A UH-60A Black Hawk Just Flew With No Pilot On Board

DARPA's Aircrew Labor In-Cockpit Automation System program conducted the unmanned autonomous demonstration flight.

A UH-60A Black Hawk recently took a 30-minute flight over Fort Campbell, Kentucky, with no pilot or crew on board. In fact, no one was on board the helicopter at all, according to the Defense Advanced Research Projects Agency (DARPA).

The February 5 uncrewed flight of the Army Black Hawk helicopter retrofitted with automation technology—a first for the aircraft—was conducted by DARPA’s Aircrew Labor In-Cockpit Automation System (ALIAS) program. 

“With reduced workloads pilots can focus on mission management instead of the mechanics.”

Stuart Young, program manager in DARPA’s Tactical Technology Office

The helicopter was retrofitted with Sikorsky Matrix autonomy technology, which forms the core of the ALIAS program and is described as “like a virtual second pilot.” 

During the 30-minute flight, the Black Hawk flew “at typical speed and altitude through a simulated cityscape, avoiding imagined buildings while route re-planning in real time,” Lockheed Martin Sikorsky said. The helicopter then executed a series of pedal turns, maneuvers, and straightaways, before completing a perfect landing, all autonomously, the company said.

A second flight took place February 7, DARPA said.

How and Why it Works

According to the agency, ALIAS architecture draws on advances in automation systems and remote piloted aircraft, and allows the retrofitting of manned aircraft with an automation platform that enables safe flight operations with reduced crews. It supports entire missions from takeoff to landing. It can also be tailored for selectable levels of autonomy.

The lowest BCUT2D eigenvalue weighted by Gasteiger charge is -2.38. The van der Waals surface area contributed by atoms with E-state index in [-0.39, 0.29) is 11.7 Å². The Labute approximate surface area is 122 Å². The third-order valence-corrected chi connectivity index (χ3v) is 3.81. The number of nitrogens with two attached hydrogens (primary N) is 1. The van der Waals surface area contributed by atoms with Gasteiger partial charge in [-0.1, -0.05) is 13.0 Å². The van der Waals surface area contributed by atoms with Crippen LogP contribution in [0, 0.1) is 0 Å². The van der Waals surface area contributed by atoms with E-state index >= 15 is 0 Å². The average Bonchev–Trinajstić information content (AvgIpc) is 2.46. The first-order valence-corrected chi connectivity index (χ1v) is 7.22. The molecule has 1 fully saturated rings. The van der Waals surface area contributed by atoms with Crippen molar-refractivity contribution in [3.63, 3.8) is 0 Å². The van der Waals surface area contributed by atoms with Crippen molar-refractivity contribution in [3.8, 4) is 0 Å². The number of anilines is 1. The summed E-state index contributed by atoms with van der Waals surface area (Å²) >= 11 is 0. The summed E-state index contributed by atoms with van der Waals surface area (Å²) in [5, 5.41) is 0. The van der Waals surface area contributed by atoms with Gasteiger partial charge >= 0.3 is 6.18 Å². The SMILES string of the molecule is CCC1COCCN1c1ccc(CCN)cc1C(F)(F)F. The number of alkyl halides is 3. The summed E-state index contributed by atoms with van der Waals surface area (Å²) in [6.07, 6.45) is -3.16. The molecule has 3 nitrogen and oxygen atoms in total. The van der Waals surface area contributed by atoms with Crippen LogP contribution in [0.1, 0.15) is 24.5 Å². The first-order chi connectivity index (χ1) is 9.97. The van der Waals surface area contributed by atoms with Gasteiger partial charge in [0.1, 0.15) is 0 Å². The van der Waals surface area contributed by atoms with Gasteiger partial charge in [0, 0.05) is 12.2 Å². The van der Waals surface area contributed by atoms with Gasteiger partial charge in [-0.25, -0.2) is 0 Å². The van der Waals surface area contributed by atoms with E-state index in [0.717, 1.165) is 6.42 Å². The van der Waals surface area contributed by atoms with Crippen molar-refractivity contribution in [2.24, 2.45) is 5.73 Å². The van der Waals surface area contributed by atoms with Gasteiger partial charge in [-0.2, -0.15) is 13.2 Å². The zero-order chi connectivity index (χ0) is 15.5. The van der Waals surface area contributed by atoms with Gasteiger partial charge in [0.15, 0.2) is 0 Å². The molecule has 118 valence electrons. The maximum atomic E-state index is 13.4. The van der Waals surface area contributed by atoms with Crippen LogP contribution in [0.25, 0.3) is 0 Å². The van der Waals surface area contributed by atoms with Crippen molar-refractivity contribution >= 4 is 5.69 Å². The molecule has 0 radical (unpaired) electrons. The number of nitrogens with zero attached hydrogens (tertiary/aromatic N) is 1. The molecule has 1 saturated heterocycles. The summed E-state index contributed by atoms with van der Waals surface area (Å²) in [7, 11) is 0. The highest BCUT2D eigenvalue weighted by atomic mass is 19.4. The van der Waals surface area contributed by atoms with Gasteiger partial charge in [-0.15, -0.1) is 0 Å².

“With reduced workloads pilots can focus on mission management instead of the mechanics,” Stuart Young, program manager in DARPA’s Tactical Technology Office, said Tuesday. 

The autonomous platform offers operational flexibility, including the ability to operate an aircraft at any time of day, with or without pilots and in a variety of difficult conditions, he said.

“One of the main objectives that we had in doing this demonstration was to facilitate transition of this DARPA technology from DARPA to the Army, in particular,” Young said during a press conference Tuesday. “Obviously, all of the services are interested in this, but in this case, showing this on the UH-60A Black Hawk OPV…we have demonstrated, removed the safety net from our autonomous operation. We want to now provide that to the Army so they can own it and use it on their own to develop autonomy requirements,” he said.

The ALIAS program, which has been in existence for six years, has demonstrated the Matrix software on 14 different aircraft, Young said.

“This capability will allow pilots to confidently switch back and forth between autonomy and piloted modes at any point of their mission with the literal flip of a switch,” Benjamin Williamson, lead test pilot at the event, said in a statement. “This will support autonomous flight during a wide range of missions such as flight in degraded visual environments (DVE) and confined areas. Most critically, ALIAS will be capable of automatically detecting and preventing dangerous situations that lead to accidents, thereby saving lives.”

ALIAS program officials plan to conduct a first flight of a fly-by-wire M-model Black Hawk at Fort Eustis, Virginia, within the next month, DARPA said.

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